For me, inspiration often strikes at the most inconvenient moment- right at the time that there is absolutely nothing I can do about the idea I have. I have lost a lot of good ideas to convenience, and so I have learned that when it strikes, I’d better act, or I might loose it. Such is the case with this project. It is totally inconvenient. It has no purpose, other than to accomplish an idea that ran across my brain. I had to interrupt other things to work on it. It is taking more time than I wanted. And yet, here it is. Needing to be cared for and nurtured until it grows up.
So, remember my last post on inspiration? Here’s where we left off-
My pics are not so good- I really need a camera other than the one on my phone, and maybe some lighting in my studio, but this is what I’ve got for now, and it will have to do! Anyway, I had found the perfect fabric, tool and book to get my ideas flowing, and while I had started playing a bit, I just hadn’t found the right combo.
Yes, but no.
Nice, but way too dark. Overshadowed the print fabric terribly.
Now we’ve got something. These wedges were on the design wall for a couple of weeks before they decided what they wanted to be, so I was pretty happy at this moment!
I have major issues with staying on task, although I really do finish most projects that I begin. I just need a break sometimes from a big project for something smaller and a little easier, hence the baby quilt on the right. I had finished cutting and placing all of my wedges as desired on the design wall, and I needed to “look away” for a minute, so I put together this baby quilt. I will do a different post on it.
I finally started sewing wedges together, section by section, row by row. Then I realized that I hadn’t thought through my design completely. What about those odd shaped sides? Should I leave them? No, I want a bigger quilt than this and want to add borders, so the sides have to be squared up. Back to the book Sizzlin’ Sixties.
I’ve mentioned before that I don’t follow directions well, and here is a good example of that. It really does make a difference to actually read rather than just looking at the pictures. Just saying. Anyway, in order to make half wedges to create the straight sides needed on a hexagon quilt, you cannot just cut a wedge, and then cut it in half. It doesn’t give you enough seam allowance. (See above).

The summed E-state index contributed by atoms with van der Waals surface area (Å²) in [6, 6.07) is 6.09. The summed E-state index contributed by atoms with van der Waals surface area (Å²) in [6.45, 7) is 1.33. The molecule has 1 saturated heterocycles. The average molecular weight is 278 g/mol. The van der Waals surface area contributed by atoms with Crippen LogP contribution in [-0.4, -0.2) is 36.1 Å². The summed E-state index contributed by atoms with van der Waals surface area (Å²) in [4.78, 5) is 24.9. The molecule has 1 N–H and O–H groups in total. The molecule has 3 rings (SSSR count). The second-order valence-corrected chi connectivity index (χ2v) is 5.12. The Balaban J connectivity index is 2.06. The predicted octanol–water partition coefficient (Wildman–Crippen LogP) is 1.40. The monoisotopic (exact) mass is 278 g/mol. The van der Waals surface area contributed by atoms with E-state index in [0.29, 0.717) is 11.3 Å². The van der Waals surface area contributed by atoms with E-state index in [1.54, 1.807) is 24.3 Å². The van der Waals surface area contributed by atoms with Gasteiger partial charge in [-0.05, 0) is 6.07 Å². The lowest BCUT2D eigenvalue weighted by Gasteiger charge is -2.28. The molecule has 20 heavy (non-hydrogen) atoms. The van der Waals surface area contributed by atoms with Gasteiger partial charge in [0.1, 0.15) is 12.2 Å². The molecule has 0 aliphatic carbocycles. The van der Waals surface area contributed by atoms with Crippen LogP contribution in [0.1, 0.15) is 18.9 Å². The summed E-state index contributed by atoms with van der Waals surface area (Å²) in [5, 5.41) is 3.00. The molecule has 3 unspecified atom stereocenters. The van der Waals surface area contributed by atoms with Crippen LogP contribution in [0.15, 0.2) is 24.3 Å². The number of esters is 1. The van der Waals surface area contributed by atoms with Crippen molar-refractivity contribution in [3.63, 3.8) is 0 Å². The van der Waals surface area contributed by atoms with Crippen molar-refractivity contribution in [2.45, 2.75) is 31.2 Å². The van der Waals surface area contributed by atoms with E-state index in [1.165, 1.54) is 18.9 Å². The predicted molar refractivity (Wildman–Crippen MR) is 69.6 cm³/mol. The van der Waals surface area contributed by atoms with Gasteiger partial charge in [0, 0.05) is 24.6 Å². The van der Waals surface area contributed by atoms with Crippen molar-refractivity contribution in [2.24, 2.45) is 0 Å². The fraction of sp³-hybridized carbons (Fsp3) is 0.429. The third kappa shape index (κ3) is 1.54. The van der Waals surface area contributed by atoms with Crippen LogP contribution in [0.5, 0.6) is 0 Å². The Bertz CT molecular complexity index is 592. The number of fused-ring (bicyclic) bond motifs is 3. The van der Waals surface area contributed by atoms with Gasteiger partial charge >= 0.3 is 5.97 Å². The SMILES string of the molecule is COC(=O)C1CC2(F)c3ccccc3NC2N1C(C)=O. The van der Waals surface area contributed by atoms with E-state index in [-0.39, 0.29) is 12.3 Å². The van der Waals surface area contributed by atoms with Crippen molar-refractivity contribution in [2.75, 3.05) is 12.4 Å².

There are different ways to cut these side pieces. The book uses a traditional 60 degree ruler, which I did not have, so I could not do it the way it was written. Also, Julie from Jaybird Quilts has a Sidekick ruler that would do the job fabulously, but alas, I don’t have it yet. So, I had to improvise. It is possible to do this without an additional ruler, but I would have rather had the Sidekick. I hope to get it soon.
So, here’s what I did-
I used my Hex N More ruler and lined up my straight edge with the far top point of the ruler, and the 4 1/2″ line, as this was the size I needed to make my straight edges. Then I cut.
To continue cutting the “half” wedges I needed without waste, I turned to my straight-edge ruler and lined up the 60 degree line with the cut I made before. This worked fine, but like I said, I would have rather had the Sidekick.
As you can see above, those “half” wedges create a straight edge for the hexagon shaped quilt. It isn’t required if you want the sides of the quilt to have the hexi shape, but again, I want to add a border and need the sides to be straight.
All sewn together! Looking fabulous so far, if I do say so myself!
So, here’s the thing- remember that when cutting these wedges, you end up with a positive and negative wedge- see below-
The quilt I am making so far uses only half of the wedges that I have cut so far.
So, the story isn’t over! What will these become when they grow up? I’ll let you know when I know…